Marginal Standing Facility (MSF) rate refers to the rate at which the scheduled banks can borrow funds overnight from RBI against government securities.
MSF is a very short term borrowing scheme for scheduled commercial banks. Banks may borrow funds through MSF during severe cash shortage or acute shortage of liquidity.
Banks often face liquidity shortfalls due to mismatch in their deposit and loan portfolios. These are usually very short term and banks can borrow from RBI for one day period by offering dated government securities.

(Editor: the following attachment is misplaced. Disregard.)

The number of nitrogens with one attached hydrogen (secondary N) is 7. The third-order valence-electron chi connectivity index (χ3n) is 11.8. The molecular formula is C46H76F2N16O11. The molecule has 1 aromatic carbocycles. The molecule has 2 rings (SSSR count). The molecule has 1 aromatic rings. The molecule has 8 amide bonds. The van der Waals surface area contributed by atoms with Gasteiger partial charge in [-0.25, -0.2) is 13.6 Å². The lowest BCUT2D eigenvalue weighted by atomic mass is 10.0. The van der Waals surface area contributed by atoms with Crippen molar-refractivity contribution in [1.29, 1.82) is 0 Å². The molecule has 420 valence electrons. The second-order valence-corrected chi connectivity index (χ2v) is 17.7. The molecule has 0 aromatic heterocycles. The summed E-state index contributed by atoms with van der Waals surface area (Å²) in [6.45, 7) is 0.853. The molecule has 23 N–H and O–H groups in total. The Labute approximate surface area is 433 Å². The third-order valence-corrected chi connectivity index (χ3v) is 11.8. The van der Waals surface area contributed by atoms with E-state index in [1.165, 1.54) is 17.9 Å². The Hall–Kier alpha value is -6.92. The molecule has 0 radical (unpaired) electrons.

MSF had been introduced by RBI to reduce volatility in the overnight lending rates in the inter-bank market and to enable smooth monetary transmission in the financial system.
Under MSF, banks can borrow funds overnight up to 1% (100 basis points) of their net demand and time liabilities (NDTL) i.e. 1% of the aggregate deposits and other liabilities of the banks. NDTL liabilities represent a bank's deposits and borrowings from others.
In a move to stem the continuing fall of rupee, the RBI raised the MSF rate to 300 basis points (i.e. 3%) above the repo rate in July 2013. Thus, both rate of borrowing and percent of borrowing allowed under MSF can be varied by RBI.
Introduction of MSF
Does a hike in MSF rate affect us?
Borrowing under MSF